In some ways, health insurance is like car insurance. Both are designed to protect you from the financial risk of repair associated with body damage.

But unlike a car insurance policy that comes with bumper-to-bumper protection, nongroup health insurance doesn't cover your grille. Dental insurance has always been a separate purchase from medical health insurance.

"A lot of this is a legacy in terms of historically how dental insurance came to be," says Marko Vujicic, chief economist and vice president of the American Dental Association's Health Policy Institute.

That tradition isn't the only thing affecting dental coverage. The Affordable Care Act and business considerations also play a role, as do consumers.

"People just don't seem to think dental care is as crucial to their overall health as what doctors might do," says Mark Pauly, professor of health-care management at the University of Pennsylvania's Wharton School. "I just think it's not a high-priority item for consumers."

But Vujicic believes emerging medical evidence linking oral health to whole-body health has the potential to change dental insurance's second-class-citizen status. There is new evidence he may be right.

In November, Independence Blue Cross introduced a platinum tier Personal Choice PPO Complete plan with adult dental and vision insurance wrapped into the monthly premium. It's an unusual plan because it includes adult dental care.

"We looked at it and said almost everyone buys dental anyway, so how do we start creating more attractive product bundles?" said Brian Lobley, Independence's senior vice president for marketing and consumer business.

Dental insurance, which tends to focus on covering preventive services, always has been viewed differently by insurance companies, Pauly says.

"Regular health insurance protects you from really high medical expenses," Pauly says. "Dental insurance, on the other hand, cuts out as the expenses get high."

Vujicic says health economists consider dental care apart from other medical insurance mainly because "there is a huge prevention factor" in dental care.

"In a sense, with proper prevention and oral hygiene, a lot of dental disease can be avoided," says Vujicic. That's also the case with numerous health conditions. But, in many cases, "you can do all the prevention you want, but there is still a risk out there that is beyond your control."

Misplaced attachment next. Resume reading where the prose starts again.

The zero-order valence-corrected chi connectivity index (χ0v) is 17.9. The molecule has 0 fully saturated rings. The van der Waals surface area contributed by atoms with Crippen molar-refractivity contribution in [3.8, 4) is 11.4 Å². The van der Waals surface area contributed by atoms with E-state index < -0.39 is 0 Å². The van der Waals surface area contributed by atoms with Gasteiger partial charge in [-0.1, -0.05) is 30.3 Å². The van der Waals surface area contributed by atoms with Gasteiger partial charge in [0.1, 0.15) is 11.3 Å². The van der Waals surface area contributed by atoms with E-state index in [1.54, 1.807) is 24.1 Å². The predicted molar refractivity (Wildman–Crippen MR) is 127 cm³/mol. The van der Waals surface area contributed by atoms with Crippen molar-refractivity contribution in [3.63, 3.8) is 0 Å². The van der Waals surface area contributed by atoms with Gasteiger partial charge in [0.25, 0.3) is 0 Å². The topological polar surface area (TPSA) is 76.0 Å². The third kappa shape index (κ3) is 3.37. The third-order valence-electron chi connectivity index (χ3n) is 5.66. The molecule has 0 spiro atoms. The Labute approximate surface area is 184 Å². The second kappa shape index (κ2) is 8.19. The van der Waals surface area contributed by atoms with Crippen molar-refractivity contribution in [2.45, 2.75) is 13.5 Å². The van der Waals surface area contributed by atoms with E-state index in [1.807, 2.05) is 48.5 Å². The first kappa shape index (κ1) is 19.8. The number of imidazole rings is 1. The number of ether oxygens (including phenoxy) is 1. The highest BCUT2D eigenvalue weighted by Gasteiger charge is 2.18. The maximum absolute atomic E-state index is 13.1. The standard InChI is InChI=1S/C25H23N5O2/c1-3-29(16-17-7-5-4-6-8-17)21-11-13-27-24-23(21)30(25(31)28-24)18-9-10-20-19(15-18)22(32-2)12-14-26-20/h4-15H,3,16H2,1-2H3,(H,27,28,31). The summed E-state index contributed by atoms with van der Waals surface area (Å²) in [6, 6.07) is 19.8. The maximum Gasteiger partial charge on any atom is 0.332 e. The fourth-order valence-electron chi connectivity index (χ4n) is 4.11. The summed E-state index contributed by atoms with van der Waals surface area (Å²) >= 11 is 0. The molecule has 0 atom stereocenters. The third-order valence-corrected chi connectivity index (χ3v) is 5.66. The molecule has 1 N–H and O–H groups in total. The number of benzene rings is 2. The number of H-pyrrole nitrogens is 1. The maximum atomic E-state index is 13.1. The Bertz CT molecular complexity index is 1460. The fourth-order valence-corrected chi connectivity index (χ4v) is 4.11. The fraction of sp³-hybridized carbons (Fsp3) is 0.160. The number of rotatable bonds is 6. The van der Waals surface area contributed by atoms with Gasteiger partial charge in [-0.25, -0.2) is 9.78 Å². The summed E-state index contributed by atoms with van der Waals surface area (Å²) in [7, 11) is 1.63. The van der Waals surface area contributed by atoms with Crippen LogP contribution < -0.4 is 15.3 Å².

The ACA has helped and hindered dental insurance's joining the mainstream. The law mandates pediatric dental coverage as one of its 10 essential health benefits. Insurers selling individual or small-group plans on state or federally operated marketplaces must include dental benefits for children.

Vujicic says today, one out of three insurers on the marketplace embeds the pediatric benefit in its plan.

Adults in states that expanded Medicaid also receive some dental benefits. But most people buying health insurance through the marketplace must buy separate dental coverage, mainly because the law's designers want to keep the ACA "affordable."

"If this was going to be the Affordable Care Act, they had to be able to keep the premiums down," Pauly says. "So dental benefits was one of the things they decided to leave out."

Marketplace plans also must meet an "actuarial value," or a percentage of the total average costs covered by the plan. Dental and vision insurance do not count toward actuarial value.

"If they added dental or vision benefits on top of a package, it would boost the premium," Pauly says, "and you wouldn't be able to sell it to people who didn't have subsidies."

Most people buying insurance on the marketplace are price-sensitive, and that can make including dental benefits tricky.

Embedding dental would require Independence to raise the price of some plans by about $10 a month. And that still would cover only routine care.

Even though everything seems to point to dental benefits' remaining a stand-alone purchase, Lobley says Independence will track its PPO Complete plan to see how it performs this year and look for ways "we can get at a little bit of a price break" by bundling dental in its plans.

"All things remaining equal, we would like to have that one-stop-shopping product for people," he said. "Obviously, I can't guarantee you that that is the way it is going to go. But certainly it is the desire."

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This article was written in partnership with Kaiser Health News, an editorially independent program of the Kaiser Family Foundation.